In 1962 the City of Miami Beach created the "Garden Center" on a vacant site opposite the Miami Beach Convention Center that was built in 1957. Operated then as a City park, the Garden was situated on the historic Collins Canal, an integral part of the beginnings of Miami Beach. In the early 1900s pioneer John Collins dug the canal to transport mangos and avocados (called alligator pears) by boat to the Port of Miami from groves along what is now Pinetree Drive.
In the 1920s pioneer Carl Fisher developed Lincoln Road, luxury hotels such as the Flamingo and the Nautilus with polo fields and golf courses. The Garden site was originally a golf course. Fisher promoted tourism with the help of a baby elephant named Rosie who in 1921 served as golf caddy to vacationing President-elect Warren Harding.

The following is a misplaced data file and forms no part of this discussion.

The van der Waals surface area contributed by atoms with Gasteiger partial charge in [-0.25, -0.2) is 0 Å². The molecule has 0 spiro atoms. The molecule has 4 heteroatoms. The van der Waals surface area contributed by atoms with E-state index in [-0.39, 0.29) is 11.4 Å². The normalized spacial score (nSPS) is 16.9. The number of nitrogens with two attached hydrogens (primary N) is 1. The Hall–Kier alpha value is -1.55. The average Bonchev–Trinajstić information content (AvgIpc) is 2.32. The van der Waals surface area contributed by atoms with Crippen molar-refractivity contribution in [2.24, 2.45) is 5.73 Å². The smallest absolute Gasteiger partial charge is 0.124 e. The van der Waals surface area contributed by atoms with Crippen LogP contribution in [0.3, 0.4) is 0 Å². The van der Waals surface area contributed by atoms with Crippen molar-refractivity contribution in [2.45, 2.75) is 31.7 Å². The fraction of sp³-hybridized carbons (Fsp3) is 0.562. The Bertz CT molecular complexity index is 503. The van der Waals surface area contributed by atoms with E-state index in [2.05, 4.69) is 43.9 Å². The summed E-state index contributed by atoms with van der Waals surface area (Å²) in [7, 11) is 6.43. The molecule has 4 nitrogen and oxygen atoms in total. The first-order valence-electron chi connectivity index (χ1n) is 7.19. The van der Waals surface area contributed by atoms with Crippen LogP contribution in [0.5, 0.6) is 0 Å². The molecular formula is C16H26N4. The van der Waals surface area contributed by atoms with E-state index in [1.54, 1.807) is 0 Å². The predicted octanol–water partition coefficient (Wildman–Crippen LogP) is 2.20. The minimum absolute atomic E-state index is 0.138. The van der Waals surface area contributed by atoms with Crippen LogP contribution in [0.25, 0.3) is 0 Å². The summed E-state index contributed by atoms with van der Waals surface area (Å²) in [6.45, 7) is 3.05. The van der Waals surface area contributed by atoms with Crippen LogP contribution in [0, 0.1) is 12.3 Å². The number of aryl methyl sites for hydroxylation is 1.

By 1922 Miami Beach boasted the largest avocado and mango groves in the world, but Miami's agricultural roots wouldn't last much longer, sacrificed for the tourist trade. Tourism has long been a driving force in Miami Beach, but the City also experienced the impact of economic recessions, World Wars, and destructive hurricanes. The Garden had sadly deteriorated before the Art Deco renaissance of the 1980s and after Hurricane Andrew in 1992.
A group of residents approached the City in 1996 to create the Miami Beach Garden Conservancy as a non-profit organization with a mission to restore the Garden. Today's Miami Beach Botanical Garden is a public/private partnership, owned by the City of Miami Beach and operated by the Conservancy. The Garden has again become a dynamic venue for arts and cultural programming, environmental education and cultural tourism.
The mission of the Miami Beach Botanical Garden is to promote environmental enjoyment, stewardship and sustainability through education, the arts, and interaction with the natural world. Our garden is a unique, subtropical oasis of beauty and tranquility within an urban setting—a community resource that refreshes, inspires and engages our visitors.